Visiting wineries in Europe can be a very different experience from visiting them in the U.S., for a variety of reasons. Largely these reasons all relate to the fact that wineries in Europe are more generally agricultural operations, not tourist attractions — the are typically small, family run operations, and few if any have the kind of public “tasting rooms” you see in the U.S. that are set up to entertain visitors by the busload.

As a result, winery visits in Europe are typically very intimate affairs — spending time with the people that make the wine, hearing their unique stories, and getting to see their modest operations are what makes these visits so fascinating and enjoyable.

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Barrel tasting in the tiny cellar at Podere Il Carnasciale

 

So if you plan on traveling to Europe and visiting with wineries in France, Italy, Germany, Spain or any other country, here are a handful of things to keep in mind:

  1. Make an appointment.  Since you’ll likely be having a personal visit led by a family member, you’ll want to schedule an appointment in advance, likely via email or through their website. And since you’re on a schedule, it’s critical to plan logistics carefully and show up on time! Your hosts will be putting their work day on hold to show you around, so it’s especially important to respect their time.  
  2. Make a connection.  The best way to score a visit to a top winery is to demonstrate some specific connection you have with their wines. Whether you’re on their mailing list, you’ve enjoyed bottles in the past, or they came highly recommended by a wine expert friend, wineries are more likely to make time for people they think will especially appreciate their time and attention.
  3. Allow plenty of time.  Because these visits can be intimate affairs, you’ll often have the pleasure of a full tour as well as a tasting, and maybe even do a vineyard visit and/or barrel tasting. As a result, expect to spend at least an hour and sometimes as many as 3 hours or more!  So resist the temptation to over-schedule a large number of visits.
  4. Put away your wallet.  Wine tasting in Europe is much less commercial than in the U.S. — despite all their time and attention most wineries wouldn’t dream of charging a fee for the tour and tasting. In addition if you wish to purchase wine after your visit, you’ll find many wineries simply aren’t able to accommodate sales; those that do often offer stellar prices on cellar door sales, however.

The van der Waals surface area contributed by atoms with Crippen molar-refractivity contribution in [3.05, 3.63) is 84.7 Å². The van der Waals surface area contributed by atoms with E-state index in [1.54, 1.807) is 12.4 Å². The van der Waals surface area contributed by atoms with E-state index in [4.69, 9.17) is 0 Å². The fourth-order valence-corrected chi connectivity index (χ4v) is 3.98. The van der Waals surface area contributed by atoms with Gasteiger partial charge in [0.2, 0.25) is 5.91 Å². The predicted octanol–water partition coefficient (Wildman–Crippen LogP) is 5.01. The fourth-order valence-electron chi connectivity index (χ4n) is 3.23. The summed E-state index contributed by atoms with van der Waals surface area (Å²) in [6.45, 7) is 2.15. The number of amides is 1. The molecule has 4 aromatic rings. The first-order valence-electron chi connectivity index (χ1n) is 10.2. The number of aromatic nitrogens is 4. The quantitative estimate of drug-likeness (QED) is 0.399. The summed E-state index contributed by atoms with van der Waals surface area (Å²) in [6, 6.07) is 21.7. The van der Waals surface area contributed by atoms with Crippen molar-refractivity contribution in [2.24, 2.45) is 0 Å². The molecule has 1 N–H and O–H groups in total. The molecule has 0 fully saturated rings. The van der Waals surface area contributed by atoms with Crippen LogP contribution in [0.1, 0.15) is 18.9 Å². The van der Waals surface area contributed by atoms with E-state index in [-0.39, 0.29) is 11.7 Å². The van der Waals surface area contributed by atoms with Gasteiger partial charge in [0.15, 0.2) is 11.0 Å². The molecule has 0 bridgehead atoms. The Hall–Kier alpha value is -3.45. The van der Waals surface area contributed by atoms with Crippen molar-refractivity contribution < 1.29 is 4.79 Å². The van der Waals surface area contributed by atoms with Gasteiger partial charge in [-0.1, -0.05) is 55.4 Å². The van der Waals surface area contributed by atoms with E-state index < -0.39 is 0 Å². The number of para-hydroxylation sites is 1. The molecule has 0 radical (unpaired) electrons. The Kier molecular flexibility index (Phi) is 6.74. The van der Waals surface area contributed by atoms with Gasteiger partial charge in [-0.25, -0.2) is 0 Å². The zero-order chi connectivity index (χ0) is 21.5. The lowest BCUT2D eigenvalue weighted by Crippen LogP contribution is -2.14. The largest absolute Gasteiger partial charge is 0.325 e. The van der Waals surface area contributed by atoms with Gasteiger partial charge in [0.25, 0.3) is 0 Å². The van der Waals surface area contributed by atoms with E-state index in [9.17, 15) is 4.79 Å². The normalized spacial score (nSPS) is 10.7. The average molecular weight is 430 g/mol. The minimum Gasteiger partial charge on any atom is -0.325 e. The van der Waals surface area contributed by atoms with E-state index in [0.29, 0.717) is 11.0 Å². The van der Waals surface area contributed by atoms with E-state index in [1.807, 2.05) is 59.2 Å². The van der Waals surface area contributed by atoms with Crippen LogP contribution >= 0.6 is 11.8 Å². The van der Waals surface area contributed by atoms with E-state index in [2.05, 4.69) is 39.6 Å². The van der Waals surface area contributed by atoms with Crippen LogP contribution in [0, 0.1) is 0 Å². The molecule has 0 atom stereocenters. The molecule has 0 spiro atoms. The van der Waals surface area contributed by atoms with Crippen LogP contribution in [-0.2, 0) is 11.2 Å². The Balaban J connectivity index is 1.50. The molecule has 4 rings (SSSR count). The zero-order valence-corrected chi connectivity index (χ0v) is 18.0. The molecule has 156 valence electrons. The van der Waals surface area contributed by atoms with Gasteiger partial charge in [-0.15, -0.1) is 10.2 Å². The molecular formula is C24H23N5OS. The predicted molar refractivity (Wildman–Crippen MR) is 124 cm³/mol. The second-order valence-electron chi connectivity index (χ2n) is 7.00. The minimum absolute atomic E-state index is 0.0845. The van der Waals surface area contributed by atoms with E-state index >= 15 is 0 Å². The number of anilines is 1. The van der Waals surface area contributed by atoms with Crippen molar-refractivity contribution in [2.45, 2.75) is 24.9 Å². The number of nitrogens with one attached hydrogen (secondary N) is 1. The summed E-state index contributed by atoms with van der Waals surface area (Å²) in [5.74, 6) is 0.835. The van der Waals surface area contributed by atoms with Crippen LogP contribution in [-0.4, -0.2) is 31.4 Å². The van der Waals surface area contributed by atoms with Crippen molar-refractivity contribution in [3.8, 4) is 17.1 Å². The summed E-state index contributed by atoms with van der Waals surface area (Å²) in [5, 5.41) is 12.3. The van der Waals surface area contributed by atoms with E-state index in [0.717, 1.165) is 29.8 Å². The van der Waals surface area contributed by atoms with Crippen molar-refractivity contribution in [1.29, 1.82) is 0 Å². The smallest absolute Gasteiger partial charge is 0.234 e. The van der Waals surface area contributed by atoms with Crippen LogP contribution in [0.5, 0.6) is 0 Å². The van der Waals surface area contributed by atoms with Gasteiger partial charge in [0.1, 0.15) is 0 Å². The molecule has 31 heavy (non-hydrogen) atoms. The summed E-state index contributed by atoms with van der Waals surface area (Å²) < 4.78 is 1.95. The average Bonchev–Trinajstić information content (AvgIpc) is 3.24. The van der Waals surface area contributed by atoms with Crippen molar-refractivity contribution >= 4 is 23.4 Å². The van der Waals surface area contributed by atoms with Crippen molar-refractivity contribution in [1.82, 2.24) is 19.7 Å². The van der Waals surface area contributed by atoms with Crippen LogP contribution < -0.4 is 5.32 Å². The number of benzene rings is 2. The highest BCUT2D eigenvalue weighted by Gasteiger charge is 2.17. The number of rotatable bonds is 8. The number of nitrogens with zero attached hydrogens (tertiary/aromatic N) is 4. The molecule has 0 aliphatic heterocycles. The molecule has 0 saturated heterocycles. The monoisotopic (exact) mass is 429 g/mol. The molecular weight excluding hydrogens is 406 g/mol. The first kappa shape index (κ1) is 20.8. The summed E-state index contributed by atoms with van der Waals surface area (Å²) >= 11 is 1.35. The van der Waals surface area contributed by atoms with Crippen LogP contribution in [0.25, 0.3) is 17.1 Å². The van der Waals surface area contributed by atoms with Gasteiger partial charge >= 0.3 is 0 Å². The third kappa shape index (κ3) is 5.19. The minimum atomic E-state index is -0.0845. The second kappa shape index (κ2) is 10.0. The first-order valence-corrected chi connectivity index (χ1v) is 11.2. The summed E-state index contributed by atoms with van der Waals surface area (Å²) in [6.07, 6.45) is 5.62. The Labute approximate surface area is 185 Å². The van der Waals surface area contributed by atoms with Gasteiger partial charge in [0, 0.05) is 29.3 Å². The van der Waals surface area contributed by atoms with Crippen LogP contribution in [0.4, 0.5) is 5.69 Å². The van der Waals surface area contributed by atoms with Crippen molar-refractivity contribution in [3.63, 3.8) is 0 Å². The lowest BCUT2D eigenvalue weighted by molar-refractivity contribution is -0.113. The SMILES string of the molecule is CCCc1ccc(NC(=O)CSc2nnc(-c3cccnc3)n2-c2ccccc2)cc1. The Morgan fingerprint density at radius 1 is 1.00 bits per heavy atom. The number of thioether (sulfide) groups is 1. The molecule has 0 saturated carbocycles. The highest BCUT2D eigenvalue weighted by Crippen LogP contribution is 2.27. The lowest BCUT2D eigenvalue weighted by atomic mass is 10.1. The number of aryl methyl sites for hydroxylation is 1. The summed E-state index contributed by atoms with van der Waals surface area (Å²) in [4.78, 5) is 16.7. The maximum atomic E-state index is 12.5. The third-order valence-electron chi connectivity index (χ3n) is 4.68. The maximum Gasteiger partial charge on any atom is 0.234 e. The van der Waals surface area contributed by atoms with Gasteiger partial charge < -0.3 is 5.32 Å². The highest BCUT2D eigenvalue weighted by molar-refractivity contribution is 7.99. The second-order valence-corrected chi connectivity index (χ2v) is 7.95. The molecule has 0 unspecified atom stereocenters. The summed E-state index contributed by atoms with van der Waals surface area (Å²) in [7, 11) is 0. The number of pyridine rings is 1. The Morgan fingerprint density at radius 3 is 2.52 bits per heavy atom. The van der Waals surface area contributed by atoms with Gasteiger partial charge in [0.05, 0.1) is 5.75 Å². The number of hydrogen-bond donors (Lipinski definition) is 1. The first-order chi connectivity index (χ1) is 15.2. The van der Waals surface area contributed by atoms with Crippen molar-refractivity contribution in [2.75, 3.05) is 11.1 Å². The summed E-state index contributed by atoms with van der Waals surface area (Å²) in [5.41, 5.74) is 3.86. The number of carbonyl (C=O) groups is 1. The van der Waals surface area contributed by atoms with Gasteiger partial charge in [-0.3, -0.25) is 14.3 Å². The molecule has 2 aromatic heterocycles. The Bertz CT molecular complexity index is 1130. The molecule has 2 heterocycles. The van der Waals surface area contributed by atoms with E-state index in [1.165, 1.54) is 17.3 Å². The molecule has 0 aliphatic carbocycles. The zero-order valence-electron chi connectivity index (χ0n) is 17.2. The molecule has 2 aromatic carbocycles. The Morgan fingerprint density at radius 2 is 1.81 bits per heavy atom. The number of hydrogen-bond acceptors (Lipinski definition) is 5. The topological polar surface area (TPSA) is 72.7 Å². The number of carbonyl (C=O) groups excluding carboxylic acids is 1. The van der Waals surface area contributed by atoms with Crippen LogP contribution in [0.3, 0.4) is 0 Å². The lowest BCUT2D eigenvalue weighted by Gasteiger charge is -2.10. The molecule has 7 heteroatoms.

5. Plan your schedule carefully.  Wineries in Europe are generally further apart than in the U.S., and the rugged terrain and narrow roads mean that traveling between visits can take much longer than one might think from simply looking at a map. So schedule your visits accordingly, and be mindful that the drunk driving laws and narrow roads in most wine regions make things especially dangerous.

When I am in Europe I typically schedule no more than 2 or 3 appointments in a day — one in the morning and the other(s) after lunch. Trying to fit in any more than that risks cutting visits short and/or running late, both of which significantly erode the great pleasures that come from such unique, intimate and in-depth visits.  

I hope you find that list helpful. Feel free to post any comments, questions or advice of your own in the comment section.  

Relaxed tasting with Guido at Altesino

Relaxed tasting with Guido at Altesino

Author Kevin Sidders

I was on more than a dozen mailing lists of Napa Valley producers and was frustrated that I couldn’t buy my favorite European wines the same way. I hatched an idea, developed a plan, and am building a business that I hope will change the industry for the better. I spend a lot of time on my road bike to enable indulging my passion for wine.

More posts by Kevin Sidders

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